Scientific Astrophotography: How Amateurs Can Generate and Use Professional Imaging Data by Gerald R. Hubbell
Springer; Patrick Moore's Practical Astronomy Series; 333 Pages; Softcover
Written by Gerald (Jerry) Hubbell (of which he is related to the legendary astronomer Edwin Hubble), Scientific Astrophotography may seem daunting at first for the beginner because of the shear amount of information to digest. But if you read it through completely, and then review and practice in portions, you'll find that this book will help keep the beginner from developing bad habits that have to be "unlearned". For those who are familiar with astrophotography, this book will allow you to compare Hubbell's methods with what you are doing now to find nuggets of information that will help you improve or become better organized.
Hubbell goes through the process of building and integrating your astronomical imaging system (AIS), component by component, how to set up and tear down. He gives you a clear method to plan your image data acquisitions and covers a variety of ways to make astrophotographs for scientific research, along with how to submit your data. There are thousands of useful tips that will take you far beyond just making beautiful images of the sky, to dig out and present the data that helps amateur and professional astronomers gain further insight into the workings of the cosmos.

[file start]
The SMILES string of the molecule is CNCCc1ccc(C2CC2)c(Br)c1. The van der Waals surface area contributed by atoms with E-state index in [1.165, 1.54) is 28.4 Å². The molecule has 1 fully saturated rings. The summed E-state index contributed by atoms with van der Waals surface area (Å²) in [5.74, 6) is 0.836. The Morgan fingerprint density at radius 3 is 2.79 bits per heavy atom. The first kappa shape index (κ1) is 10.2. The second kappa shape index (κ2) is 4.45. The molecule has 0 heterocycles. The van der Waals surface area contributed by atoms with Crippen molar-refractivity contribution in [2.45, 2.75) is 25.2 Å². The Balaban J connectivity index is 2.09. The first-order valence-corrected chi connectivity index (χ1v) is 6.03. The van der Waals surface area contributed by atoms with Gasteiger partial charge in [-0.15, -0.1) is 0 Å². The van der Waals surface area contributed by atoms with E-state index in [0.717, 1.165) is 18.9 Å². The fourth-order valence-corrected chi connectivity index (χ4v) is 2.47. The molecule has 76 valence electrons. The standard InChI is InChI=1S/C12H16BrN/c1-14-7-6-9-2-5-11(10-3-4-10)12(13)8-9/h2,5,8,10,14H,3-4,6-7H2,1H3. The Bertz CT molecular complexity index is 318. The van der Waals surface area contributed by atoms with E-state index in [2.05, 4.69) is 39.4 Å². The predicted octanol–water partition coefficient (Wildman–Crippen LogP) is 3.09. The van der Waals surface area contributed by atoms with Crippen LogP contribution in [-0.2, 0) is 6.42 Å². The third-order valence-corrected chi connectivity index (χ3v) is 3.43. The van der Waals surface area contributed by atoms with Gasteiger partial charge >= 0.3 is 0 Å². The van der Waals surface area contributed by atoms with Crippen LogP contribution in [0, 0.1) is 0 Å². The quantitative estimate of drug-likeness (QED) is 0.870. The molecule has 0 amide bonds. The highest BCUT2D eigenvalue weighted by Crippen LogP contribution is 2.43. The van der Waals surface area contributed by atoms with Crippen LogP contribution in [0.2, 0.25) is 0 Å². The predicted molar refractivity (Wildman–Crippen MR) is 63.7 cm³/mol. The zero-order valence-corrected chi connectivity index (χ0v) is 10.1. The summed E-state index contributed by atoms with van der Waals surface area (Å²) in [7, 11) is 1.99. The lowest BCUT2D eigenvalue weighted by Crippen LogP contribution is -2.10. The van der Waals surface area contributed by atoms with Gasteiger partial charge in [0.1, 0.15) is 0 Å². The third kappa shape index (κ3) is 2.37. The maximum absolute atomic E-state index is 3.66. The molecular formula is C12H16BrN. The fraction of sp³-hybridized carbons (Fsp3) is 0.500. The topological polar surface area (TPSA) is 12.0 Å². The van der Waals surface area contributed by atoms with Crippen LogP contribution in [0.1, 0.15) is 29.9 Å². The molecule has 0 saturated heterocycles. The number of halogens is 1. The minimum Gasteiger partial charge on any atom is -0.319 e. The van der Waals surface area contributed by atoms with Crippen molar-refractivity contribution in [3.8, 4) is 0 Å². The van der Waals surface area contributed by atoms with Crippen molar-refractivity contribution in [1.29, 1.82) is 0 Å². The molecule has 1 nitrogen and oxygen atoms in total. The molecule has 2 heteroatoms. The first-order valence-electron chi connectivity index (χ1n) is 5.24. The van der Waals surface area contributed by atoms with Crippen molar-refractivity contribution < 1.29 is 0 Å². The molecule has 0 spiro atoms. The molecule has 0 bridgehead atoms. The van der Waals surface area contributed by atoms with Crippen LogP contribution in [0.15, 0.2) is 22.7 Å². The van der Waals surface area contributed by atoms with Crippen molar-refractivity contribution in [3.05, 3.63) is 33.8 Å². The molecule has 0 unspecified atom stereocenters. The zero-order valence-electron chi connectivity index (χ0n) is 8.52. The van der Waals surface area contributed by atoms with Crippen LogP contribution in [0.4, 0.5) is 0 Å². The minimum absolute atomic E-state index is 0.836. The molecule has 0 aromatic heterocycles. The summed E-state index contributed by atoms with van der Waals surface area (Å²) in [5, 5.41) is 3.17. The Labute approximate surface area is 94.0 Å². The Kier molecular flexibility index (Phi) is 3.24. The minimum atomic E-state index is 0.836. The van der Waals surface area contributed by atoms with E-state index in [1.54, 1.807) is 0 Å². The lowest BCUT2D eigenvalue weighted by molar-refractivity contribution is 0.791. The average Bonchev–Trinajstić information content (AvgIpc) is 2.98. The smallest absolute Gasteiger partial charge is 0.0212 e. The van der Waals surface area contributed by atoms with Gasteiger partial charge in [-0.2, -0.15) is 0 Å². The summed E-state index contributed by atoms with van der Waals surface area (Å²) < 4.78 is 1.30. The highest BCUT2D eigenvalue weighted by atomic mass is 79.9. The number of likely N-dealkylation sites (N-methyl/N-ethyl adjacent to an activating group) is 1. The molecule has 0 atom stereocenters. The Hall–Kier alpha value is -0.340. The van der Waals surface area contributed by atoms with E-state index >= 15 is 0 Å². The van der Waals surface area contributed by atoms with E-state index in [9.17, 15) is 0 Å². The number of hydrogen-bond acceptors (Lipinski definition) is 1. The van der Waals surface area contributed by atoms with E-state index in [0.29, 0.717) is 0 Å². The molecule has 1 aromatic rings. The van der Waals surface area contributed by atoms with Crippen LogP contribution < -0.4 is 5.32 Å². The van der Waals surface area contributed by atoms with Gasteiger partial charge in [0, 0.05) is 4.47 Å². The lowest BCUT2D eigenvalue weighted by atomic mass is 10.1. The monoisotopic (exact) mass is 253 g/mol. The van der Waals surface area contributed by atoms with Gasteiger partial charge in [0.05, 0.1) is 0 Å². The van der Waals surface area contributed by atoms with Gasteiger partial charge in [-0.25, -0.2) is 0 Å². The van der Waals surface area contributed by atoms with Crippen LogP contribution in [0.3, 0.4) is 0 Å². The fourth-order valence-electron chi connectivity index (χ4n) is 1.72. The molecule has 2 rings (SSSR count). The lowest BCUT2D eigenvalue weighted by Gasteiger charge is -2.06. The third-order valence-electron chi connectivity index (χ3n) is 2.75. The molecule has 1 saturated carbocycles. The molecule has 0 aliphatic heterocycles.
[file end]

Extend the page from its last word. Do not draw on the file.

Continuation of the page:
A very active member of the Rappahannock Astronomy Club and is an operator of the Mark Slade Remote Observatory (MSRO), Jerry Hubbell had a career as nuclear power engineer and is a regular contributor towards astronomical science. Hubbell is also the designer of Explore Scientific's PMC-Eight system and coordinates the OpenGOTO Community.
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